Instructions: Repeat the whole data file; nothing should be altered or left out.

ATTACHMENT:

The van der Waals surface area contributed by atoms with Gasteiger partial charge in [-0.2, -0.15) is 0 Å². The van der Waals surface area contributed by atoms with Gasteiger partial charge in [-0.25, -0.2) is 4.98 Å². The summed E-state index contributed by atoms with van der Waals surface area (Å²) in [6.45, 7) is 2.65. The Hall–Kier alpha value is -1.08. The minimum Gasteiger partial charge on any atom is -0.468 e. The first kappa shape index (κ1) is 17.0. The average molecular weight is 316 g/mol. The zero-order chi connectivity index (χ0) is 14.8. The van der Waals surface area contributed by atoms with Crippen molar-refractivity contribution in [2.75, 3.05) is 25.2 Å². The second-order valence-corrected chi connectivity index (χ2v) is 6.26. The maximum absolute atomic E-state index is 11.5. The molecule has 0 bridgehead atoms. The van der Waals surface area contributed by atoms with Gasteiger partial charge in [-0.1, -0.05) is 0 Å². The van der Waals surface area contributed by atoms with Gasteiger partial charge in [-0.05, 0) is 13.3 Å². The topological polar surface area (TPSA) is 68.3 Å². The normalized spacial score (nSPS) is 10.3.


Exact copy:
The van der Waals surface area contributed by atoms with Gasteiger partial charge in [-0.2, -0.15) is 0 Å². The van der Waals surface area contributed by atoms with Gasteiger partial charge in [-0.25, -0.2) is 4.98 Å². The summed E-state index contributed by atoms with van der Waals surface area (Å²) in [6.45, 7) is 2.65. The Hall–Kier alpha value is -1.08. The minimum Gasteiger partial charge on any atom is -0.468 e. The first kappa shape index (κ1) is 17.0. The average molecular weight is 316 g/mol. The zero-order chi connectivity index (χ0) is 14.8. The van der Waals surface area contributed by atoms with Crippen molar-refractivity contribution in [2.75, 3.05) is 25.2 Å². The second-order valence-corrected chi connectivity index (χ2v) is 6.26. The maximum absolute atomic E-state index is 11.5. The molecule has 0 bridgehead atoms. The van der Waals surface area contributed by atoms with Gasteiger partial charge in [-0.1, -0.05) is 0 Å². The van der Waals surface area contributed by atoms with Gasteiger partial charge in [-0.05, 0) is 13.3 Å². The topological polar surface area (TPSA) is 68.3 Å². The normalized spacial score (nSPS) is 10.3.